We made our way to campus and found Cody hard at work in the computer lab, reading a book. It was good to see him, and our spontaneous trip made him smile. When he finished work we took Cody and two of his friends to dinner. Each night of our trip we took him and one or two of his friends to dinner. In spite of their pre-purchased full-meal plan at the “caf” (their slang for cafeteria), they were always hungry. One night we went to the L&L, a local style food joint, just off the BYU campus. It is decorated with yellow stained paint, dripping air conditioning units, and faded oriental paintings. The food was typical L&L, but after Britt went to the bathroom, she swore she would have the place shut down for serious health-code violations. Nobody got sick, but we didn’t go back.
Each morning I ran along the Sunset Beach trail, and Britt ran/walked Chester, David and Peggy’s white labrador. The trail offers a unique running experience. It follows the shoreline just out of traffic with vistas of the Pacific tides and white beaches interspersed with squatty houses nestled among the trees. Local beach bums, school children, and vacationers frequent the trail. A canopy of tropical trees and bushes offer some protection from the spitting rain, the beating sun, and the noise of the passing traffic. Running is good for your heart. Running the trail along Sunset Beach is good for your heart, head, and soul.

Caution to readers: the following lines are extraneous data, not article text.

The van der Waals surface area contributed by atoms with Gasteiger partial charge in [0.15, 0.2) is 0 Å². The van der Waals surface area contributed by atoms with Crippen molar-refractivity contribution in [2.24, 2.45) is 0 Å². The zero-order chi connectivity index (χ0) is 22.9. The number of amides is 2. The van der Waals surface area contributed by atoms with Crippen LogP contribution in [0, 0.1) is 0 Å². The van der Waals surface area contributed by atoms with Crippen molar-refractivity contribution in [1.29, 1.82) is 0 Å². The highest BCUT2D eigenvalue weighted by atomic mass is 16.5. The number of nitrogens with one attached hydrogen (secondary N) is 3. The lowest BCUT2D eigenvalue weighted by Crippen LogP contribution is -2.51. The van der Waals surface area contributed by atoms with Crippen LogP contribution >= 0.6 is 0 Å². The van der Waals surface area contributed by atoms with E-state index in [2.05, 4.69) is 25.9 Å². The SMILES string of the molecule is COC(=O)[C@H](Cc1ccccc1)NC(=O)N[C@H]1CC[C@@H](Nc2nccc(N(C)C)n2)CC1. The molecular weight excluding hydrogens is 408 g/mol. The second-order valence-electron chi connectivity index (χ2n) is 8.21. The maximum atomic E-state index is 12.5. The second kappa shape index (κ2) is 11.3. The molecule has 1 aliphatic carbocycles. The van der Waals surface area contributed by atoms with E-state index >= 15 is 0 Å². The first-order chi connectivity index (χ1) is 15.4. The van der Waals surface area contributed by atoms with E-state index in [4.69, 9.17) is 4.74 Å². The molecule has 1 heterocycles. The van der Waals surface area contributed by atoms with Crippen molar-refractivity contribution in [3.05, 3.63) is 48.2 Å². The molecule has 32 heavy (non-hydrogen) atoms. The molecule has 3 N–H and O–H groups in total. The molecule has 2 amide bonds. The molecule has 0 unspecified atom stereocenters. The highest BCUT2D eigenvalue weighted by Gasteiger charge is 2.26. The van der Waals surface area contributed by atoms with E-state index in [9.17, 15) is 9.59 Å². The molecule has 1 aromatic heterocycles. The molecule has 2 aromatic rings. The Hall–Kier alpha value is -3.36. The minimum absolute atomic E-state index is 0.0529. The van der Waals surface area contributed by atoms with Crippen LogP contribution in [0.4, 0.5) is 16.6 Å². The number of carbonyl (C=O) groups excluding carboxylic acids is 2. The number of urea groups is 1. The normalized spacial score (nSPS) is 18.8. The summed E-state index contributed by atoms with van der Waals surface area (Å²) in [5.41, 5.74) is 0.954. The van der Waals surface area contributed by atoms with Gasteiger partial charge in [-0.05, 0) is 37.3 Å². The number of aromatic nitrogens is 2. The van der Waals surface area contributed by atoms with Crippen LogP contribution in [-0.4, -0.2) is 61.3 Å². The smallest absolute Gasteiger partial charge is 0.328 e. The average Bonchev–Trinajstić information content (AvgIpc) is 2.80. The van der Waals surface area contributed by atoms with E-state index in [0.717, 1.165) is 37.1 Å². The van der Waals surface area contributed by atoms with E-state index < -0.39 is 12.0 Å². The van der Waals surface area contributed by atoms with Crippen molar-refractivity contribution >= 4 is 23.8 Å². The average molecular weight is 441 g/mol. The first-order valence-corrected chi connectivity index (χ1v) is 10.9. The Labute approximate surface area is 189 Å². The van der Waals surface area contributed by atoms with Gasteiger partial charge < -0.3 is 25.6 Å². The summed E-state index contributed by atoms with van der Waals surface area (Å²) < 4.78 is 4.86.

A surfing competition was on hiatus at Sunset Beach for our first two days there, due to lack of surf. I watched the surfers on the beach. They stood genuflecting to their god. They gazed out at the incoming tides, staring at the undulating motion of the water hoping that some of the sea spray would rise up and sprinkle them like holy water, but their god did not offer up any tokens of faith that day. The surf was flat.
We snorkeled the calm ocean for shells in the gentle North-Shore surf without conflicting with the surfers. Shells are like relics of a lost civilization that remain to testify of the previous existence of a living creature. Britt found several small shells in the curling tide close to shore. I found a couple languishing in the small coral indentations further off shore. Both of mine had hermit crabs in them, so we threw them back. I found an old marine battery and dragged it out of the water for proper disposal.
The next afternoon the surf gods smiled and the competition began again in earnest. We headed over to snorkel Shark’s Cove (named for its shape, not the presence of sharks). The water was a bit rough, and we proceeded with caution out into to the cove. I was worried about the less experienced snorkelers getting injured on the rocks, but in the end, I was the only one that lost any blood (good thing there weren’t sharks). The churning sea reduced the visibility, but we still saw abundant marine life, and enjoyed the swim.